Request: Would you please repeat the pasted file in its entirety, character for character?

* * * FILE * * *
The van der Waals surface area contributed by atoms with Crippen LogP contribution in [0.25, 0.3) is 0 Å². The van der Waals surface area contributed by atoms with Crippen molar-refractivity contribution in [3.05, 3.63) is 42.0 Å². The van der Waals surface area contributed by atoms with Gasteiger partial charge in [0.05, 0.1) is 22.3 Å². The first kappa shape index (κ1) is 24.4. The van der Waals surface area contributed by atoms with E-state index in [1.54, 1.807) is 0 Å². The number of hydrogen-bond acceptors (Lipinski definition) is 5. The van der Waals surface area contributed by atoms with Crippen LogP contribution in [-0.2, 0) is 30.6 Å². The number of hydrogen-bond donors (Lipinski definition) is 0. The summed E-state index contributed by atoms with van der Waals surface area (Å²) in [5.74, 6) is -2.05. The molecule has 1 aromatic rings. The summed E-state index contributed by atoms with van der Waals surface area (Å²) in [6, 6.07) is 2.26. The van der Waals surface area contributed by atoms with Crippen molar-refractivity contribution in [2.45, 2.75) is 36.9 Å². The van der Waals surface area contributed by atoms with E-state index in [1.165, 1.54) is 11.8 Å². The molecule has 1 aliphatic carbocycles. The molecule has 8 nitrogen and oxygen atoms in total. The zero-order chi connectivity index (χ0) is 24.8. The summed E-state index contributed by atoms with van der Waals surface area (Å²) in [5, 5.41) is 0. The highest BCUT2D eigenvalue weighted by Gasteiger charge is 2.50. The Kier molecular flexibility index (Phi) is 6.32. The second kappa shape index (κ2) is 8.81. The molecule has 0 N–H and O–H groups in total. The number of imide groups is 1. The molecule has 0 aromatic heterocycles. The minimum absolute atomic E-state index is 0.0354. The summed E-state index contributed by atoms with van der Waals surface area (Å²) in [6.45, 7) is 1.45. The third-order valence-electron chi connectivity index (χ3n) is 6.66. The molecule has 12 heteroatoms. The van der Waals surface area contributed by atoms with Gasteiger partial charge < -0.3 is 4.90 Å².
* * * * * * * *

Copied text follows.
The van der Waals surface area contributed by atoms with Crippen LogP contribution in [0.25, 0.3) is 0 Å². The van der Waals surface area contributed by atoms with Crippen molar-refractivity contribution in [3.05, 3.63) is 42.0 Å². The van der Waals surface area contributed by atoms with Gasteiger partial charge in [0.05, 0.1) is 22.3 Å². The first kappa shape index (κ1) is 24.4. The van der Waals surface area contributed by atoms with E-state index in [1.54, 1.807) is 0 Å². The number of hydrogen-bond acceptors (Lipinski definition) is 5. The van der Waals surface area contributed by atoms with Crippen LogP contribution in [-0.2, 0) is 30.6 Å². The number of hydrogen-bond donors (Lipinski definition) is 0. The summed E-state index contributed by atoms with van der Waals surface area (Å²) in [5.74, 6) is -2.05. The molecule has 1 aromatic rings. The summed E-state index contributed by atoms with van der Waals surface area (Å²) in [6, 6.07) is 2.26. The van der Waals surface area contributed by atoms with Crippen molar-refractivity contribution in [2.45, 2.75) is 36.9 Å². The van der Waals surface area contributed by atoms with E-state index in [1.165, 1.54) is 11.8 Å². The molecule has 1 aliphatic carbocycles. The molecule has 8 nitrogen and oxygen atoms in total. The zero-order chi connectivity index (χ0) is 24.8. The summed E-state index contributed by atoms with van der Waals surface area (Å²) in [5, 5.41) is 0. The highest BCUT2D eigenvalue weighted by Gasteiger charge is 2.50. The Kier molecular flexibility index (Phi) is 6.32. The second kappa shape index (κ2) is 8.81. The molecule has 0 N–H and O–H groups in total. The number of imide groups is 1. The molecule has 0 aromatic heterocycles. The minimum absolute atomic E-state index is 0.0354. The summed E-state index contributed by atoms with van der Waals surface area (Å²) in [6.45, 7) is 1.45. The third-order valence-electron chi connectivity index (χ3n) is 6.66. The molecule has 12 heteroatoms. The van der Waals surface area contributed by atoms with Gasteiger partial charge < -0.3 is 4.90 Å².